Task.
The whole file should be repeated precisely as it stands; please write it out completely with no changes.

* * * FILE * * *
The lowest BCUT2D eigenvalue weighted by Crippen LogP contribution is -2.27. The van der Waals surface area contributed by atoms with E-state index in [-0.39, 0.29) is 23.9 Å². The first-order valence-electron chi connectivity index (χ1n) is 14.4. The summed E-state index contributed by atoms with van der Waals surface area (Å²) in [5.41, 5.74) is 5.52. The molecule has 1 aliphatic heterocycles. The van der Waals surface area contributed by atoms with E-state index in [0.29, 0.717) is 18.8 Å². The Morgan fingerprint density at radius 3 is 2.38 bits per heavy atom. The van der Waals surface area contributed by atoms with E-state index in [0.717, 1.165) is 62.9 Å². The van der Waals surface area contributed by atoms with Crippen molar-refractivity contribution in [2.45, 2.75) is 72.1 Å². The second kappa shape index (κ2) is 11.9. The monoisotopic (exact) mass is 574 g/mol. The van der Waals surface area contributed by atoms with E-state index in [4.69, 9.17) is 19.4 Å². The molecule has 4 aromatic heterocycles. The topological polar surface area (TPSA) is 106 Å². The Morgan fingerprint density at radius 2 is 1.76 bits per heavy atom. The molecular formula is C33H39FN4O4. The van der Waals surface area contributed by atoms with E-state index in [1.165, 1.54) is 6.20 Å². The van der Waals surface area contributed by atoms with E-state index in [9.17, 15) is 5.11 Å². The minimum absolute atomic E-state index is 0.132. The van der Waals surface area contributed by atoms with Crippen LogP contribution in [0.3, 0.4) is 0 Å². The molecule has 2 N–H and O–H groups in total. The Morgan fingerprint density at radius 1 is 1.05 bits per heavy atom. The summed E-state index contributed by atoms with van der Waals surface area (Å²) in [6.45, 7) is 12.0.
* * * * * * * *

The lowest BCUT2D eigenvalue weighted by Crippen LogP contribution is -2.27. The van der Waals surface area contributed by atoms with E-state index in [-0.39, 0.29) is 23.9 Å². The first-order valence-electron chi connectivity index (χ1n) is 14.4. The summed E-state index contributed by atoms with van der Waals surface area (Å²) in [5.41, 5.74) is 5.52. The molecule has 1 aliphatic heterocycles. The van der Waals surface area contributed by atoms with E-state index in [0.29, 0.717) is 18.8 Å². The Morgan fingerprint density at radius 3 is 2.38 bits per heavy atom. The van der Waals surface area contributed by atoms with E-state index in [0.717, 1.165) is 62.9 Å². The van der Waals surface area contributed by atoms with Crippen molar-refractivity contribution in [2.45, 2.75) is 72.1 Å². The second kappa shape index (κ2) is 11.9. The monoisotopic (exact) mass is 574 g/mol. The van der Waals surface area contributed by atoms with E-state index in [4.69, 9.17) is 19.4 Å². The molecule has 4 aromatic heterocycles. The topological polar surface area (TPSA) is 106 Å². The Morgan fingerprint density at radius 2 is 1.76 bits per heavy atom. The molecular formula is C33H39FN4O4. The van der Waals surface area contributed by atoms with E-state index in [1.165, 1.54) is 6.20 Å². The van der Waals surface area contributed by atoms with E-state index in [9.17, 15) is 5.11 Å². The minimum absolute atomic E-state index is 0.132. The van der Waals surface area contributed by atoms with Crippen LogP contribution in [0.3, 0.4) is 0 Å². The molecule has 2 N–H and O–H groups in total. The Morgan fingerprint density at radius 1 is 1.05 bits per heavy atom. The summed E-state index contributed by atoms with van der Waals surface area (Å²) in [6.45, 7) is 12.0.